Toddler Health/Wellness · Toddler Issues

The root of the problem, Part 1

This is Part 1 of an ongoing vent I’ve had in regards to my often-challenging son, B. For those of you that have been following for a long time, things recently came to a head.

When I was in college, I took some class (I can’t even recall what it was, family and child psychology?) and the professor was talking about the nature of arguing. How quickly an argument can spiral out of control, get nasty, and bring out some serious emotions when you’re not careful. He told us to always, always find the “root of the problem”. Underneath whatever the argument is about on the surface, there’s always a deeper issue lurking beneath and it needs to be addressed.

My husband and I have been together a very long time, and some of the harder years together were in college. This makes sense, of course – it’s a time for finding yourself, hanging with new, fun people, trying new things. It’s all NEW, and my husband and I, at the same college, were NOT new. It was hard for us as a couple to make the transition over those years. We did, though, unscathed and moved on to the rest of our lives after that.

But one day after a time period of some nasty fights, I went to his dorm room with my notebook from class and asked if I could talk to him about making our arguments go more smoothly. He, thankfully, obliged. 12 years-ish later, I recall opening the notebook on his bed and showing him the notes I had taken from class. From that day on, I (and he) tried REALLY hard to get to the root of each and every argument or issue we faced. It saved a lot of hurt feelings and ugly words when we didn’t have to react to the surface-level crap, but could dig deep to find the true source of the problem. I’m still thankful that he was willing to listen to me and not dismiss what I had to say. This relationship was in it for the long haul, and at 20 years old, I saw the importance of finding the source of the issue.

This college experience popped into my head today, as I’ve spent many hours (and days, and weeks, and really – months and years) thinking about my now three-year old, B. He’s always been a challenge, but not in the “typical” way. He was never a climber. He’s not adventurous. He never would blatantly “defy” what we told him to do. But yet, he had all these small little issues.

A few weeks ago, I waved the white flag. I spent all summer trying out different, typical strategies for managing his 3-year old behavior – the hitting, pushing, talking back, arguing, screaming, etc. That pleasant stuff. It’s normal, to an extent, I think. So I tried out the normal ways of handling these issues. None of them worked. None of them helped him push the “pause” button, none of them quieted him down, calmed him. Then the baby was born, and a few months later, I tried potty training.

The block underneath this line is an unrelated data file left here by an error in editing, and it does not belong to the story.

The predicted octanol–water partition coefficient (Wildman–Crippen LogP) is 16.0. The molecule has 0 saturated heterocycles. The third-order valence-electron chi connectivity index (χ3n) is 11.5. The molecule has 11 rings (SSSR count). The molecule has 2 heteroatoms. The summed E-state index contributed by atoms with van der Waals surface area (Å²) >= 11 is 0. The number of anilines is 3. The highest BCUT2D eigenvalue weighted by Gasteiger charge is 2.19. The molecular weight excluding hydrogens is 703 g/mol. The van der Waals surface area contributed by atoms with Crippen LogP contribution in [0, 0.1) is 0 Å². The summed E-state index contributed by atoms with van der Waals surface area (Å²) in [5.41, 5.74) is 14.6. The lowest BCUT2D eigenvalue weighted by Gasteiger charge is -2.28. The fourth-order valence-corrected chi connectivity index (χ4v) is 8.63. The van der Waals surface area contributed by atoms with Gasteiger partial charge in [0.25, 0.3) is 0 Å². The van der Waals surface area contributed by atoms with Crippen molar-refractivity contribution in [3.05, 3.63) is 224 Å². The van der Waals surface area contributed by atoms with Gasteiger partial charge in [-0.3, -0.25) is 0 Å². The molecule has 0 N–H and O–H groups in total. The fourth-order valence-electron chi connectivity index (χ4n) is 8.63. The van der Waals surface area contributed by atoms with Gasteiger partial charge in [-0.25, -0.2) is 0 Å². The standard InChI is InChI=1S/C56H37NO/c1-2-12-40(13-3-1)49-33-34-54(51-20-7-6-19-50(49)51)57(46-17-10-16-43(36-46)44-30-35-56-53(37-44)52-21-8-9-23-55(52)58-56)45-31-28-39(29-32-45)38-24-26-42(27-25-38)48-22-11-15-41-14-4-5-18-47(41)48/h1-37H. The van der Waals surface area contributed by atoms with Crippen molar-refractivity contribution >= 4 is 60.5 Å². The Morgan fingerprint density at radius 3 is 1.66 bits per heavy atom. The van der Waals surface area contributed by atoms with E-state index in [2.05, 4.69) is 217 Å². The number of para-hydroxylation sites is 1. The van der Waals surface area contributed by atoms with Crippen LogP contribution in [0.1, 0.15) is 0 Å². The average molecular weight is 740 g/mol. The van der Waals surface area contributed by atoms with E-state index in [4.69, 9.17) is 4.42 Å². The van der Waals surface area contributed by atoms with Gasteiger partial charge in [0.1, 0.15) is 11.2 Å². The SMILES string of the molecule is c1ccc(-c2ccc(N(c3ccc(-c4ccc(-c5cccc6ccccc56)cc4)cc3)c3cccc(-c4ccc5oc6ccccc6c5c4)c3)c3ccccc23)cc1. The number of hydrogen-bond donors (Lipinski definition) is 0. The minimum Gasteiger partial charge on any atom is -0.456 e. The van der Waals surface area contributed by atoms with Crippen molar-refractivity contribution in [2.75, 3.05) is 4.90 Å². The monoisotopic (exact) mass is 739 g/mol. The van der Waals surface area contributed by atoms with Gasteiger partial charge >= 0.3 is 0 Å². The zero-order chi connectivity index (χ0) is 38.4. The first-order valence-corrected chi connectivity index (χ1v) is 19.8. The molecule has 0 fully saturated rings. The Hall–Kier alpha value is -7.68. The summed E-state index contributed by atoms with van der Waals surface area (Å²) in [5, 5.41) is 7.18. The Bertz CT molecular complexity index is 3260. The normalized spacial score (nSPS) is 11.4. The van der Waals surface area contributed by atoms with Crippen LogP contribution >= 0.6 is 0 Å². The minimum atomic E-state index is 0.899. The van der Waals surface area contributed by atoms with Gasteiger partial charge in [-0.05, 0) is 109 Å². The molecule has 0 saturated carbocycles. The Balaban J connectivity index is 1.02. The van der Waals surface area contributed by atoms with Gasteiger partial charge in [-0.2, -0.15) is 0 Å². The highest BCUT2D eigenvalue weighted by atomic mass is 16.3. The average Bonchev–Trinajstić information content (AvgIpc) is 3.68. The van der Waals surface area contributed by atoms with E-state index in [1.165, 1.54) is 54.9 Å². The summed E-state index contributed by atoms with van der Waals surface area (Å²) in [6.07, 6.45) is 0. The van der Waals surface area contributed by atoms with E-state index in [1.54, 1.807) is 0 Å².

Finally, one morning we had somewhere fun to be and we were all in a rush. He wasn’t having it. I’m certain he could sense my urgency and he fought back against it. What was the surface level issue that brought it all on? It was his waffle. I can’t even recall – I think he wanted both crunchy and smooth peanut butter, but I had done them in the wrong order. No – he wanted to help me smooth them out on the waffle but he wouldn’t come to the table to do it. THEN they were in the wrong order. Then I missed putting peanut butter in one of the holes. Then I grabbed the wrong napkin. Then – everything was ready to eat, finally, and he just couldn’t get himself to calm down. He started trying to dump his chair at the table. He pushed his plate away. He started screaming. Now, I had C who needed breakfast and a baby in the other room who needed to sleep just a few more minutes before I had to feed him. I put B on the deck. I didn’t know what else to do. The deck was right next to the dining room table so I could see him at all times. I told him that he would stay out there until he calmed down. When he was calm, he could come back in and try again. I had to lock the door. Yes, I locked my  3 year old outside. I was at my wits end, after, like I said, a long summer.

To make that morning’s story short – he screamed, SCREAMED for 2 hours. I tried bringing him inside, trying to feed him, putting him back outside, etc, etc. He was so upset outside that he went and dumped over all our deck chairs. He JUST turned 3. Dumping deck chairs. So much time passed and we were already late, so eventually I put his waffle in a bag. Breakfast would have to wait, he had plenty of chances and he wouldn’t eat. HE LOST IT. So as I was loading the other two into the van, he was screaming bloody murder on our driveway. Soon, a man came up the driveway. A neighbor I never talk to. He wanted to know if everything was okay. If B was hurt. If we needed help. That he heard B for a very long time and he was concerned. Yes – this really happened.

That was the final day, the final straw.

That evening, after he had another nuclear meltdown for my husband which stressed both of us out, I called our old Birth to 3 lady. I never really thought she knew her stuff when she came to our house, but I didn’t know where else to turn for advice. Knowing that B had some sensory issues when he was younger (vestibular system stuff due to lack of crawling, and then sensitive to foods and textures), and after I described an incident that same day where B asked to swing, and after I said no, said that he would go and rock on the couch instead – she thought perhaps he still might have some sensory things that could use assistance. Maybe some outpatient OT might help him. I started making some phone calls, but I also mentioned his issues to the chiropractor working with Baby I for his tongue tie (another long story). I ended up bringing him in to see her.

More to this ongoing story…to be continued!

When Your Toddler Wants Control, Twin Edition


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